Pre-Fall 2019 Men’s Show

November 30, 2018 - Tokyo - 8:00PM (GMT+9)

A new landscape. Both steeped in tradition and constantly looking forwards, the paradox of contemporary Japan mirrors the identity of an haute couture house in the twenty-first century, its inherent interplay of reverence and revolution. The country forms a fitting showcase for the sophomore show of Dior men’s creative director Kim Jones for Pre-Fall 2019: the House debuts a menswear collection in the metropolis of Tokyo for the first time.

The house of Dior has a deep and meaningful history in Japan. Christian Dior was fascinated by the country, examining its culture of dress and utilizing this study to inspire his own work. His haute couture collections were consistently influenced by Asia in general, but Japan most specifically. Wide sashes draped and knotted like an obi, garments subtly crossing and gently holding the body, the soft line of a seamless shoulder, draped like a kimono all are delicate gestures drawn from traditional Japanese dress, present in Christian Dior’s collections and reiterated throughout his career.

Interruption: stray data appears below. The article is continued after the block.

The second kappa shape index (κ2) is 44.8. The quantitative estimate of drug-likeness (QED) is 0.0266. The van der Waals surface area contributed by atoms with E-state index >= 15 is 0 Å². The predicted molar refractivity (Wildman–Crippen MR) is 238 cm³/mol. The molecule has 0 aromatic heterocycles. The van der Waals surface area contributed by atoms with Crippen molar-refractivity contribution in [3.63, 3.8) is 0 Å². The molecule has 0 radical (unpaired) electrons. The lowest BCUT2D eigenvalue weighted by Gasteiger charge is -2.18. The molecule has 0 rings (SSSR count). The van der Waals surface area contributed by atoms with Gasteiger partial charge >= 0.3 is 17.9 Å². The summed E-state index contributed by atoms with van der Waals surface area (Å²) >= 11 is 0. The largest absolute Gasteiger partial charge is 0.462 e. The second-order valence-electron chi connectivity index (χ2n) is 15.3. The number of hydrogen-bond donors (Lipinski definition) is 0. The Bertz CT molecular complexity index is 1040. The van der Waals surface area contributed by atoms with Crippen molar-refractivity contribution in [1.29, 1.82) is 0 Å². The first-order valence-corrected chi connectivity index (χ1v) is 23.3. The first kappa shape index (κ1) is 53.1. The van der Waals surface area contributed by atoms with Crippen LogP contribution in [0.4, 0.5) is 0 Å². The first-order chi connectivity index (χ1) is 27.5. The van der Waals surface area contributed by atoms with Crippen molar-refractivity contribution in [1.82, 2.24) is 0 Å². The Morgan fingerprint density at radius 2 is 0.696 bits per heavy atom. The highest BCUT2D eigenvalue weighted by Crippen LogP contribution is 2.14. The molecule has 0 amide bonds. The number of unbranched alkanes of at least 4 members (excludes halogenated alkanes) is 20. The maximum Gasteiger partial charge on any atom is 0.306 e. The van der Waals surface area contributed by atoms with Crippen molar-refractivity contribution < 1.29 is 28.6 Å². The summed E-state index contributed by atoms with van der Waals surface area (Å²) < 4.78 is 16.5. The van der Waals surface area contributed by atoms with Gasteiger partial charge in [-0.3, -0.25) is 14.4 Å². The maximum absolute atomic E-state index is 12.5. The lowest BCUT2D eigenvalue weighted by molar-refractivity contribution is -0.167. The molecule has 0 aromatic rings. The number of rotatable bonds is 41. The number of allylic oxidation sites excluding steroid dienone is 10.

Adding to these ageless imprimaturs of Dior’s style, Kim Jones draws on the hypermodern reality of Japanese culture today. He chooses to explore not the historical myth of Japan but its modern actuality, referencing both the country’s storied past and its often-imagined future. The collection is a symbiosis of the traditional and the new, merging couture methodology with cutting-edge technology to create a fresh hybrid.

 

Tailoring is streamlined and utilitarian, drawing on the idea of uniforms but eschewing uniformity. A trio of essential Dior elements - houndstooth tweed, the color pink and the panthère print - are expounded, each manipulated and rediscovered. Panthère is water colored; houndstooth tweed is specially-woven to appear distressed and age-worn, evocative of an imagined heritage; and Dior’s signature rose intensifies to the sakura-pink shade of Japanese cherry-blossom. It is combined with an entire palette of the pearl grays synonymous with Dior.